|a refusal to obey laws, pay taxes, etc: a nonviolent means of protesting or of attempting to achieve political goals|
|an extraordinary or unusual thing, person, or event; an exceptional example or instance.|
|a printed punctuation mark (‽), available only in some typefaces, designed to combine the question mark (?) and the exclamation point (!), indicating a mixture of query and interjection, as after a rhetorical question.|
The refusal to obey a law out of a belief that the law is morally wrong.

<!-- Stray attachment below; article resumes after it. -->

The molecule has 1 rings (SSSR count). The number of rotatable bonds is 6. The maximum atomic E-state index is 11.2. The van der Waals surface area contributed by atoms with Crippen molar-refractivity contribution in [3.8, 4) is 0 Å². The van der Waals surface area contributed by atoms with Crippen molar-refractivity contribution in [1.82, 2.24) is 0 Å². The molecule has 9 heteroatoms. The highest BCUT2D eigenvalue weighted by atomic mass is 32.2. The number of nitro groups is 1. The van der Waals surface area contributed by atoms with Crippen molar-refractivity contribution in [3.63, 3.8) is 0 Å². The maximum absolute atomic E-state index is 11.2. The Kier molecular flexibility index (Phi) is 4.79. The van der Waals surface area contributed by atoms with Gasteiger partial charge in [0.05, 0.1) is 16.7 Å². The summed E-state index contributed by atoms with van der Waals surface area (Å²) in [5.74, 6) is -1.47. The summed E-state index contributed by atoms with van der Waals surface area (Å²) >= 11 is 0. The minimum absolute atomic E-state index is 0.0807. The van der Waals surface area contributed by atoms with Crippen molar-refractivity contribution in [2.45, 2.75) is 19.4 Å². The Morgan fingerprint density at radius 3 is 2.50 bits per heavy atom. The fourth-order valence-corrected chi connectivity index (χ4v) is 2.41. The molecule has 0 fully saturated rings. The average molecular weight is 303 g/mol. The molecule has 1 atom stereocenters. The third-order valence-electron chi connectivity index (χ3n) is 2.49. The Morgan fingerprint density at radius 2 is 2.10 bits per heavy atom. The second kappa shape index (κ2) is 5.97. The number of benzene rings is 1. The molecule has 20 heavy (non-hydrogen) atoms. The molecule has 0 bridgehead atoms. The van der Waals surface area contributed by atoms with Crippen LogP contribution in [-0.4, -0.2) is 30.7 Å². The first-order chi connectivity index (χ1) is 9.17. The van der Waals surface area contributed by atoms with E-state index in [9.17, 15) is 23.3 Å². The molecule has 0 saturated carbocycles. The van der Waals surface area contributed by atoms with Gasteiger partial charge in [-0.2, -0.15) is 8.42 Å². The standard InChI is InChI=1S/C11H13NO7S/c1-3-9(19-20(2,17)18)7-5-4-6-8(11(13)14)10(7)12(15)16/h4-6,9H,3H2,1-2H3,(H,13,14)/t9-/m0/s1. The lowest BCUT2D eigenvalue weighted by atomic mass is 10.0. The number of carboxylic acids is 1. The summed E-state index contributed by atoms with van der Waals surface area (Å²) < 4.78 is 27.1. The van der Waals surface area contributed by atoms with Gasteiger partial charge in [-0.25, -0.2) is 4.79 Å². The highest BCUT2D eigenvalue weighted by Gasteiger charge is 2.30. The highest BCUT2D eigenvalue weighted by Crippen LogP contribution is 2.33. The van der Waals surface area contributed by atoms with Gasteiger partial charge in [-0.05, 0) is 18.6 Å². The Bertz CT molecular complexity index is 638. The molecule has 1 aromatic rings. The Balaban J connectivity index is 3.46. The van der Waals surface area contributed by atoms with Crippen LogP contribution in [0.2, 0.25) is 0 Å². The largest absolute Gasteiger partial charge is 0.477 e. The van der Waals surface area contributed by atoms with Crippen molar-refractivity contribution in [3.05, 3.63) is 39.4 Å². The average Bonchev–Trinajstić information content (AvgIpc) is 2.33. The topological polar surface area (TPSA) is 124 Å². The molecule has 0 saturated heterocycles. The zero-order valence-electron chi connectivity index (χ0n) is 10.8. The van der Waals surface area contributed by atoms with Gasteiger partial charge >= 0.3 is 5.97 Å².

Note: In the nineteenth century, the American author Henry David Thoreau wrote “Civil Disobedience,” an important essay justifying such action.
Note: In the twentieth century, civil disobedience was exercised by Mahatma Gandhi in the struggle for independence in India. Civil disobedience, sometimes called nonviolent resistance or passive resistance, was also practiced by some members of the civil rights movement in the United States, notably Martin Luther King, Jr., to challenge segregation of public facilities; a common tactic of these civil rights supporters was the sit-in. King defended the use of civil disobedience in his “Letter from Birmingham Jail.”